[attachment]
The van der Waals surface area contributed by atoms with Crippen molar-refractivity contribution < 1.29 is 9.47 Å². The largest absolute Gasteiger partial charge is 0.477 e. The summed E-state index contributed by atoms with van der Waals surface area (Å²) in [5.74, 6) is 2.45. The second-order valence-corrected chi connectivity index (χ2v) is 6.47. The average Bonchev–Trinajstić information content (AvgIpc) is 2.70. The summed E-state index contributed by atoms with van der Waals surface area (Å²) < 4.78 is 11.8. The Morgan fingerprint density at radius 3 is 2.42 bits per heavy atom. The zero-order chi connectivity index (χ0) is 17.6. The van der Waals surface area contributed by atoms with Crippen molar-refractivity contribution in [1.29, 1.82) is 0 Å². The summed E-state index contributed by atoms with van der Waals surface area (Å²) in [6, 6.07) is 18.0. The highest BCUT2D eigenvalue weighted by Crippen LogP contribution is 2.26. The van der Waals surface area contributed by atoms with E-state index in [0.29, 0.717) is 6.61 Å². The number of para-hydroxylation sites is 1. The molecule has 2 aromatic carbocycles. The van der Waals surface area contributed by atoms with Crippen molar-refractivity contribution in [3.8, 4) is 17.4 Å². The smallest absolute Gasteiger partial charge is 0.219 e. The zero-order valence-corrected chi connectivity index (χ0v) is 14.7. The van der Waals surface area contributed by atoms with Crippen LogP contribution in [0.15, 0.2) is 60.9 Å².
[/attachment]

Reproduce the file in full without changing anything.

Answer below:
The van der Waals surface area contributed by atoms with Crippen molar-refractivity contribution < 1.29 is 9.47 Å². The largest absolute Gasteiger partial charge is 0.477 e. The summed E-state index contributed by atoms with van der Waals surface area (Å²) in [5.74, 6) is 2.45. The second-order valence-corrected chi connectivity index (χ2v) is 6.47. The average Bonchev–Trinajstić information content (AvgIpc) is 2.70. The summed E-state index contributed by atoms with van der Waals surface area (Å²) < 4.78 is 11.8. The Morgan fingerprint density at radius 3 is 2.42 bits per heavy atom. The zero-order chi connectivity index (χ0) is 17.6. The van der Waals surface area contributed by atoms with Crippen molar-refractivity contribution in [1.29, 1.82) is 0 Å². The summed E-state index contributed by atoms with van der Waals surface area (Å²) in [6, 6.07) is 18.0. The highest BCUT2D eigenvalue weighted by Crippen LogP contribution is 2.26. The van der Waals surface area contributed by atoms with E-state index in [0.29, 0.717) is 6.61 Å². The number of para-hydroxylation sites is 1. The molecule has 2 aromatic carbocycles. The van der Waals surface area contributed by atoms with Crippen molar-refractivity contribution in [3.8, 4) is 17.4 Å². The smallest absolute Gasteiger partial charge is 0.219 e. The zero-order valence-corrected chi connectivity index (χ0v) is 14.7. The van der Waals surface area contributed by atoms with Crippen LogP contribution in [0.15, 0.2) is 60.9 Å².